With many of us becoming more conscious of what we’re putting in our bodies and the evolving consumer demand globally, brands are also pressured to embrace this trend. What we then observe is a shift towards “clean label” products and inclusive beauty. Sounds great, doesn’t it? Let’s take this discussion a bit further.
Natural and organic skin care, which was earlier limited to a handful of niche beauty brands has seen several new entrants over the last few years. On that note, it is refreshing to see that one of the most searched key words on my blog has been ‘green beauty’ and ‘organic’ skin care. While I’m someone who values green-ethos and strongly voices and advocates supporting cruelty-free brands, I also understand the need to recognize my skin’s needs and therefore, yes, I do use retinols.
Your skin is a complex organ
Often we forget that the skin’s processes are highly complex and it can defend itself against a plethora of harmful ingredients and toxins. It functions through a multi-layered system of cushioning with an extensively well-developed cellular barrier and nourished with protective oils. In fact, the stratum corneum (the outermost layer of skin) has inherent barrier protective properties. Collectively, it is readily apparent that the stratum corneum is not a fixed, non-dynamic, non-pliable wall, and its lipid composition is not random and inactive.
With all the media awareness and campaigns raising concerns to ditch all ‘chemical’ based skin care, I believe it is more important to understand how your beauty regimen should be dealt with, individually and purely based on your skin type and concerns. You should treat it the same way your would do in a relationship. It must be relevant, evolving and clear emphasis should be placed on flexibility and function. The more time I spend reading and researching about skin care, the more I begin to realize the complexity of this subject.
It is safe to say, I belong to the school of thought that believes that while it is essential to avoid certain known toxic chemicals and to scrutinize products with mystery labels and irritant chemicals, it is equally necessary to address the lurking pseudo-science in cosmetics. Again, this is relevant both in the standard and organic skin care industry.
This brings attention to some questionable assumptions, such as ‘cellular respiration’ and the aggressively marketed benefits of oxygen facials. Yes, while there is some evidence suggesting the top most layer of the skin, or the epidermis (to a depth of 0.25–0.40 mm) might be exposed to atmospheric oxygen via diffusion, this function is not relying on absorption through pores. Also, the addition of ‘oxygen releasing’ chemicals in skin care products remains rather unsupported in practice. So while pores may not help you ‘breathe’, using gentle exfoliants to unclog them is an essential component of any skin care regime. This is to prevent skin occlusion which may later cause pimples, whiteheads or blackheads. More on this topic will be shared in upcoming posts.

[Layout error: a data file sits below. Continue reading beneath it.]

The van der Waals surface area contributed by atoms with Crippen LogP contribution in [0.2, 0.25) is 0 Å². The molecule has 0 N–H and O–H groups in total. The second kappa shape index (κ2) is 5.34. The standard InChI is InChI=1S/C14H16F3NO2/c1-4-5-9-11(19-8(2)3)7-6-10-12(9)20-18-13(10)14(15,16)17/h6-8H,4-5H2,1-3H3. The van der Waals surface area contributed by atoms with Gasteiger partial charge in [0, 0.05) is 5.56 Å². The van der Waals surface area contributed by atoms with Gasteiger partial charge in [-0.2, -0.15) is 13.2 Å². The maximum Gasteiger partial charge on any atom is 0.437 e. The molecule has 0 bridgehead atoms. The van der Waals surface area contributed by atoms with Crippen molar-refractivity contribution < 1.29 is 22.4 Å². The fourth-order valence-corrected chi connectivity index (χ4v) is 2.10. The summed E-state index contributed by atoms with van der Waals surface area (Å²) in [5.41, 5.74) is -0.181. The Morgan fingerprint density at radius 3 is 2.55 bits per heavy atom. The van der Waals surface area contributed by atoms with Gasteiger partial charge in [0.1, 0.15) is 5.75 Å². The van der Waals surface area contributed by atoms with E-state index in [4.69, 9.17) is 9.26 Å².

While it is difficult to generalize a single consensus on whether or not should you switch to an all-organic skin care, an ideal approach would be to develop a balance between your skin’s needs and use it to adopt a beauty regime that works best for you on an individual basis. Follow what works best for you. There’s so much to debate on this front and different directions to take this discussion to, so hopefully we can touch on this topic again in greater depths, as I am aware of your interests in this subject.
- Del Rosso JQ, Levin J. The clinical relevance of maintaining the functional integrity of the stratum corneum in both healthy and disease-affected skin. J Clin Aesthet Dermatol. 2011;4(9):22–42.
- Stücker M, Struk A, Altmeyer P, Herde M, Baumgärtl H, Lübbers DW. The cutaneous uptake of atmospheric oxygen contributes significantly to the oxygen supply of human dermis and epidermis. J Physiol. 2002;538(Pt 3):985–994. doi:10.1113/jphysiol.2001.013067